By Ryan Hopper
Another regular season of Friday night lights has come to a close in Alexandria, with varying results for the city’s four high schools. From historically good to bad seasons, here is how high school football played out this year.
Bishop Ireton Cardinals
Bishop Ireton had a successful season under third-year head coach Gary Wortham Sr., going 7-3 overall and 2-2 in the tough Washington Catholic Athletic Conference. This is the Cardinals’ best record and first winning season since 2015 when it went 8-3.
Ireton, led by senior dual-threat quarterback Omar Diallo, beat five schools by 20 points or more, including rival Bishop O’Connell 30-6. Diallo rushed for 1,037 yards and accounted for 23 total touchdowns.
The Cardinals closely prevailed in a consequential pair of rivalry games, beating conference rival Paul VI, 26-14, at home and city rival St. Stephen’s & St. Agnes, 27-18, on the road. Both schools had extensive win streaks against Ireton, having not lost to the Cardinals since 2016 and 2015, respectively.
This is a quick turnaround from last season’s 1-9 campaign, in which Ireton was shut out three times. In fact, the Cardinals had only one conference win since entering the WCAC – an athletic powerhouse that often includes nationally ranked schools such as DeMatha, Gonzaga, St. John’s and Good Counsel – for football in 2018.
On Saturday, Ireton will play its most anticipated game in years: a playoff tilt with Archbishop Carroll in the WCAC Metro Division semifinal. The Cardinals will return to Carroll’s campus, where the Lions narrowly prevailed 18-16 over Ireton early last month. An Ireton win wouldn’t just avenge the school’s loss to Carroll – which went 3-1 in WCAC play – but give the Cardinals its first playoff win since 2007, a lifetime ago for many on the field.
The winner will most likely go on to play St. Mary’s Ryken for the division crown. The Knights have been the dominant team in the WCAC Metro division this year, beating division opponents by an average of 25 points per game.
Ranked No. 17 in the Washington Post’s pre-season top 20 and coming off a conference title, expectations were high for Episcopal entering the 2023 season. After a solid 2-1 start in out-of-conference play, the Maroon squared off against city rival St. Stephen’s & St. Agnes looking to preserve its 14-game winning streak against the Saints, dating all the way back to 2007. Episcopal took care of business at the Hummel Bowl, handily beating the Saints 34-9 to notch its first Interstate Athletic Conference win.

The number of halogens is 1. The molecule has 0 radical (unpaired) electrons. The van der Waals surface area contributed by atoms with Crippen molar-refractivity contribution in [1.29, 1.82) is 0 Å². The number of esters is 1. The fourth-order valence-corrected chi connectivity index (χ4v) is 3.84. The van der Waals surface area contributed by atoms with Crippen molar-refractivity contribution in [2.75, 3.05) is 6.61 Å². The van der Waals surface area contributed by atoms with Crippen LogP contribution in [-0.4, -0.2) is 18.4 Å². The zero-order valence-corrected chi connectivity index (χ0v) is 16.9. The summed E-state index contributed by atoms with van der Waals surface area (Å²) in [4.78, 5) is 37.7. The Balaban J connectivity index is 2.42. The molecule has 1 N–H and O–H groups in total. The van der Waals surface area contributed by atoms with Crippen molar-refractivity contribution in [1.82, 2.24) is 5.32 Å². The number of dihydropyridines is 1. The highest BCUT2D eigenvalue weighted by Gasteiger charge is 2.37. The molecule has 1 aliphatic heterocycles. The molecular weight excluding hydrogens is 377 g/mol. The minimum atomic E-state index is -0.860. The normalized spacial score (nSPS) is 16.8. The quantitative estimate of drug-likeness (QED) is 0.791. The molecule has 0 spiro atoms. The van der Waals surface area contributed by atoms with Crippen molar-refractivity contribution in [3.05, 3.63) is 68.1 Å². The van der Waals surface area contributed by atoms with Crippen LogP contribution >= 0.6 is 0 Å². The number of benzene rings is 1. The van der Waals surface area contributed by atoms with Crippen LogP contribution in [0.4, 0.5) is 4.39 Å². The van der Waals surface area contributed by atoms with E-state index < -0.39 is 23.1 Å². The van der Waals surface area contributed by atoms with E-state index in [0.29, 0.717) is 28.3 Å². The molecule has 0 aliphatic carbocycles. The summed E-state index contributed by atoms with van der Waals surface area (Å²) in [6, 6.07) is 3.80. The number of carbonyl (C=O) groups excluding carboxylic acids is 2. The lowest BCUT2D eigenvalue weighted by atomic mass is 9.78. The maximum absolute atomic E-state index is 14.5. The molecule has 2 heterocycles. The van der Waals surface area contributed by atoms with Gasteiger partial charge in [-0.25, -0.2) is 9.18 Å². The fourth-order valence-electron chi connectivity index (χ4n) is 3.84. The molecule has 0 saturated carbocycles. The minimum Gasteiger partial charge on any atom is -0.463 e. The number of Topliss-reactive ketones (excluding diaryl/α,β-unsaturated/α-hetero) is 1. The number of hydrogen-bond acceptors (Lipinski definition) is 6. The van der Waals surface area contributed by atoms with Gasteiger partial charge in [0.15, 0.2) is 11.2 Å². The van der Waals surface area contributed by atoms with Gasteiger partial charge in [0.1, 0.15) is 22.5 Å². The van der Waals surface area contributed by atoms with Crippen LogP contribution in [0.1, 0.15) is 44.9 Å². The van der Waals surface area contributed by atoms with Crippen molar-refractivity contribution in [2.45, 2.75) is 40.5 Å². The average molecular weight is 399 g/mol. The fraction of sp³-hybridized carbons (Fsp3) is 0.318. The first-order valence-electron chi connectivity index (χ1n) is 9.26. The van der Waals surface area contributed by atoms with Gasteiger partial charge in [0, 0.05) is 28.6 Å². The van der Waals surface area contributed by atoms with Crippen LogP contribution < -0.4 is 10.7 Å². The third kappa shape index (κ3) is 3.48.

The following week, the Maroon struggled in a 21-14 loss to Landon at home, turning the ball over three times with one interception being returned for a touchdown. Episcopal would right the ship, shutting out St. Albans the following week and punctuating its conference slate with close road wins over Georgetown Prep and Bullis, prevailing over the latter 20-17 with an overtime touchdown pass.
With a 4-1 conference record, the Maroon are guaranteed at least a share of the IAC title. If both Georgetown Prep and Landon were to lose this week, Episcopal would clinch back-to-back IAC titles.
Results from across the Potomac presumably are not the main thing on the team’s mind as the Maroon prepares for the 122nd edition of “the game.” Dating back to 1901, Episcopal’s storied rivalry with Woodberry Forest – an all-male boarding school in Orange, Virginia – is one of the oldest high school football rivalries in the nation. Virginia Living called it “the South’s oldest continuous high school football rivalry.”
“The game” is so meaningful to students and alumni of both schools that former presidential candidate and Episcopal alum John McCain called the Episcopal team on the day of the 2007 game during his campaign to spur them to victory.
The Maroon will be looking to end its season with a fourth straight win and bragging rights over Woodberry Forest, whom Episcopal beat 24-8 last season. The Tigers, hosts of this year’s clash at 1 p.m. on Saturday, are 4-4 and looking to finish with a winning season.
The Tigers lead the all-time series with 59 wins, 53 losses and 9 ties.
Alexandria City High School Titans
It was a season to forget for the Titans as Alexandria City High School had its first winless season since 2001 and only its second in its 57-year history. This year was also the first time ACHS has gone winless in district play since 2014.
The Titans were not competitive in many games, allowing 39 points per game and losing by an average of 27.3 per game. This was a sharp drop-off compared to head coach Rodney Hughey’s first three years at the helm, with the Titans going 14-14 with two playoff appearances during that span.
St. Stephen’s & St. Agnes Saints
Similar to ACHS, the Saints did not have the season they hoped for. Initially, there were optimistic signs as SSSAS went 2-2 in its first four games, including a 31-14 win over Bishop O’Connell and a 25-0 shutout of the Potomac School.
Unfortunately, the Saints could not carry any momentum into IAC play, with the aforementioned lopsided loss against arch-rival Episcopal sending its season into a tailspin with five straight conference losses to end the year. This season marked the first time the Saints haven’t won a conference game since 2016.